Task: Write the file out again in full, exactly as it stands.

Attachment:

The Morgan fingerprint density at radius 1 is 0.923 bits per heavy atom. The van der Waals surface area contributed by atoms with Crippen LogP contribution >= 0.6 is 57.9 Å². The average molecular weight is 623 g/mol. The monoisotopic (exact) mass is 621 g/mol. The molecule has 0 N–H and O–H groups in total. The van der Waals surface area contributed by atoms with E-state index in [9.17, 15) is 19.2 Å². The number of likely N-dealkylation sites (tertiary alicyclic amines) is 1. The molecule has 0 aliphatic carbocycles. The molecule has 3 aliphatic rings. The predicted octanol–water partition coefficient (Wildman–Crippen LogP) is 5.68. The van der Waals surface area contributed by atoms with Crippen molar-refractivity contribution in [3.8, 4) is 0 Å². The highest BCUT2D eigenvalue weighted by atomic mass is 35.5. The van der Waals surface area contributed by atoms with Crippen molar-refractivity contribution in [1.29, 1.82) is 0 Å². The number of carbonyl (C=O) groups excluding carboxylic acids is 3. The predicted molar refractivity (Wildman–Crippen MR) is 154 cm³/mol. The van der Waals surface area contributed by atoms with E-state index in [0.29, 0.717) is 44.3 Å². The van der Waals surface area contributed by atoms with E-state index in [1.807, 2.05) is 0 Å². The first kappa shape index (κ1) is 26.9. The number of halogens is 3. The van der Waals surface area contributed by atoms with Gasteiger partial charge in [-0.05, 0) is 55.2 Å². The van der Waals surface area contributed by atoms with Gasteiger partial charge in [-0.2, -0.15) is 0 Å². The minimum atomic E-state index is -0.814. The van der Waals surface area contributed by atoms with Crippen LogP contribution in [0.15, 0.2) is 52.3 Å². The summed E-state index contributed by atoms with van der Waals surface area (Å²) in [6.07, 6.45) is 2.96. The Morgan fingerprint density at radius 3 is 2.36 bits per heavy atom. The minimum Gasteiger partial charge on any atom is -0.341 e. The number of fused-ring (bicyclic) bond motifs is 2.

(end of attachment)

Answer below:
The Morgan fingerprint density at radius 1 is 0.923 bits per heavy atom. The van der Waals surface area contributed by atoms with Crippen LogP contribution >= 0.6 is 57.9 Å². The average molecular weight is 623 g/mol. The monoisotopic (exact) mass is 621 g/mol. The molecule has 0 N–H and O–H groups in total. The van der Waals surface area contributed by atoms with E-state index in [9.17, 15) is 19.2 Å². The number of likely N-dealkylation sites (tertiary alicyclic amines) is 1. The molecule has 0 aliphatic carbocycles. The molecule has 3 aliphatic rings. The predicted octanol–water partition coefficient (Wildman–Crippen LogP) is 5.68. The van der Waals surface area contributed by atoms with Crippen molar-refractivity contribution in [3.8, 4) is 0 Å². The highest BCUT2D eigenvalue weighted by atomic mass is 35.5. The van der Waals surface area contributed by atoms with Crippen molar-refractivity contribution in [1.29, 1.82) is 0 Å². The number of carbonyl (C=O) groups excluding carboxylic acids is 3. The predicted molar refractivity (Wildman–Crippen MR) is 154 cm³/mol. The van der Waals surface area contributed by atoms with E-state index in [0.29, 0.717) is 44.3 Å². The van der Waals surface area contributed by atoms with E-state index in [1.807, 2.05) is 0 Å². The first kappa shape index (κ1) is 26.9. The number of halogens is 3. The van der Waals surface area contributed by atoms with Gasteiger partial charge in [-0.05, 0) is 55.2 Å². The van der Waals surface area contributed by atoms with Gasteiger partial charge in [-0.2, -0.15) is 0 Å². The minimum atomic E-state index is -0.814. The van der Waals surface area contributed by atoms with Crippen LogP contribution in [0.15, 0.2) is 52.3 Å². The summed E-state index contributed by atoms with van der Waals surface area (Å²) in [6.07, 6.45) is 2.96. The Morgan fingerprint density at radius 3 is 2.36 bits per heavy atom. The minimum Gasteiger partial charge on any atom is -0.341 e. The number of fused-ring (bicyclic) bond motifs is 2.